Specific Concerns:

  1. Safe Handling: What are the best practices for safely handling and transferring oleum?
  2. Personal Protective Equipment (PPE): What specific PPE should I wear in addition to the basic lab coat, gloves, and goggles?
  3. Reflux Setup: Are there any particular precautions or setup modifications needed when using oleum in a reflux apparatus? I'm kind of concerned about the acid gas during the process though.
  4. Spill Management: How should I prepare for and manage spills or accidental exposure?
  5. Storage: Any tips on short-term storage during the experiment?

Thank you in advance for your help and advice!

5 Comments
2024/06/19
11:05 UTC

2

Research S.O.S.—Ask your research and technical questions

Ask the r/chemistry intelligentsia your research/technical questions. This is a great way to reach out to a broad chemistry network about anything you are curious about or need insight with.

0 Comments
2024/06/19
11:00 UTC

0

What is the mechanism behind the orange dye Quinizarin changing color to blue/purple at higher pH?

5 Comments
2024/06/19
10:42 UTC

0

What happens when you mix acetone and ammonium sulfide?

I mixed it on accident in water solution and it was quite a stench. Became colorless and I saw three phases.

2 Comments
2024/06/19
10:41 UTC

6

Blue copper water XD

So I’m just now picking up some small scale chemistry as a side hobby and I’m currently working on making copper oxide through electrolysis and I was wondering what is the “blue copper water” actually called and what can it be used for?

BTW I know my equipment is terrible. I’ve got some legitimate stuff coming in later.😂

8 Comments
2024/06/19
09:31 UTC

1

Liquid-liquid Extraction

Does contact time affect the efficiency of liquid-liquid extraction? If I let the organic phase in contact with the aqueous phase for a longer time, will more solute get transferred from the aqueous phase to the organic phase?

7 Comments
2024/06/19
09:27 UTC

168

Yellow stain on fingers

Fingers turned yellow after lab work today. Haven't been working with Nitric acid or Bromine, and have been wearing gloves, mostly. Only solvents I've been around is Acetone, EtOAc, Methanol and Toluene for the most part. Any idea where this could be from?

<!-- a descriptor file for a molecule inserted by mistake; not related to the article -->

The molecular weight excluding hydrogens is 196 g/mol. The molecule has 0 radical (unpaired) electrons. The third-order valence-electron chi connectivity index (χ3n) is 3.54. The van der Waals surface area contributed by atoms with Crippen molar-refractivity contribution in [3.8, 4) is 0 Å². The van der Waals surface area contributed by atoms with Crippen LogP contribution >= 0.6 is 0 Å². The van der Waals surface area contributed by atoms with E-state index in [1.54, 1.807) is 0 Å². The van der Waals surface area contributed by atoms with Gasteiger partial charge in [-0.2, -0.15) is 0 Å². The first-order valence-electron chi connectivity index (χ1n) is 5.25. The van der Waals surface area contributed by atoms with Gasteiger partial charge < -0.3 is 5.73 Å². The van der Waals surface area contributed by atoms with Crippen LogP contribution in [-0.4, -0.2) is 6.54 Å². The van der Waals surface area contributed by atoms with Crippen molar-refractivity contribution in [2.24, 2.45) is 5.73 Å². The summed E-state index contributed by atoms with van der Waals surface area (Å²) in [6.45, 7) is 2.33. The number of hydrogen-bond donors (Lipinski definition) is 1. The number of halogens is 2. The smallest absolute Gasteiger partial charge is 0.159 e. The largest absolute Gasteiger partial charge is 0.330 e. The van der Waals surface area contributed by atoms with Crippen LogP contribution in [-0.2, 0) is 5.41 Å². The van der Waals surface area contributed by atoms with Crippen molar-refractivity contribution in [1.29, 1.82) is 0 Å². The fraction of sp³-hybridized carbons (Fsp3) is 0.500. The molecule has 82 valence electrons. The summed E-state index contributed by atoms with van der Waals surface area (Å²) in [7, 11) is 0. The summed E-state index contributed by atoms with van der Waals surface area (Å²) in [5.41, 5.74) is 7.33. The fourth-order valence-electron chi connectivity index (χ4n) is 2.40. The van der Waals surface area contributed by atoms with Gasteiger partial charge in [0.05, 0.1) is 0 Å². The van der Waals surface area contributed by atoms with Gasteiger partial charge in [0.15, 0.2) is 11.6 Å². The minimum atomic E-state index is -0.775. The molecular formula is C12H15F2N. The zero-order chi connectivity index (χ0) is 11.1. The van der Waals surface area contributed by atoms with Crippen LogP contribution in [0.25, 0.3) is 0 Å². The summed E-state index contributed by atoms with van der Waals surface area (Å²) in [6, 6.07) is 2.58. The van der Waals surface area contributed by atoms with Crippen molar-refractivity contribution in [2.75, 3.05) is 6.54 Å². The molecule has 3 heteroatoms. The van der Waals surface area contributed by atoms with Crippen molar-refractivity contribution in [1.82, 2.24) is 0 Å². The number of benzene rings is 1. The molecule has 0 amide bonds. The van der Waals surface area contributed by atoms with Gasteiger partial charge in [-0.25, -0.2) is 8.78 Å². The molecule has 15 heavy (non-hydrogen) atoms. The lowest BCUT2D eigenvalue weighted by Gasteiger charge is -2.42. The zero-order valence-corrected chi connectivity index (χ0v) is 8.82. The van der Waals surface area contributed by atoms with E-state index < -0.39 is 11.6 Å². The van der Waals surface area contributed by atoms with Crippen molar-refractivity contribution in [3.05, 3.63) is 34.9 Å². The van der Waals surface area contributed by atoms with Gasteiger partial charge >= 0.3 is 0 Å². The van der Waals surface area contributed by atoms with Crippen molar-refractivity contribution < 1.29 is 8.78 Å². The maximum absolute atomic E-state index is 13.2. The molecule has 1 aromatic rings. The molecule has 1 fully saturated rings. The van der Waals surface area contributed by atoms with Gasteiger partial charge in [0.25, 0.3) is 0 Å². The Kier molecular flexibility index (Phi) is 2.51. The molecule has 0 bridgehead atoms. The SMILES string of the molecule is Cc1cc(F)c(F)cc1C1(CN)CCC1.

93 Comments
2024/06/19
06:23 UTC

3

The best kind of puzzle!!!

I’ve come with a puzzle, and a possible solution. I’d love some backing/support/alternative hypotheses, etc.

Long backstory short, I’ve found myself in the midst of a building wide high rise condo inspection. The results of which, are totally unimportant. What is interesting is that the interior handles to the stairway doors are warm. All of them. 13 floors in a row. Like, 100° warm. The ambient temperature is closer to 70°. The stairway interior is closer to 65°.

“Silky, this is an electrical issue!”

No, it’s not. That’s what we thought, but after careful inspection - there is no electrical wiring in the door. None. No switches, sensors, releases, etc. None.

Only the interior handle is warm. The stair-side handle is cool. The door is cool. The strike plate is cool. Only the handle.

A reminder, the handles are all, roughly 30°F warmer than the surrounding materials.

Also: no direct sunlight on any doors. There are baseboard heaters, but they are (1) about 6 feet away and (2) off.

My theory is: the high-quality finish handles, and the lower quality high carbon steel handles, have created a weak galvanic cell - the resulting in exothermic transfer.

Who can help me confirm, or disprove, my hypothesis?

11 Comments
2024/06/19
03:18 UTC

21

I know this overlapped to anatomy and physiology but,

Would you fine fellows happen to recall the chemical test strip that we used in class: some people would have a bitter taste others hand none

10 Comments
2024/06/19
02:50 UTC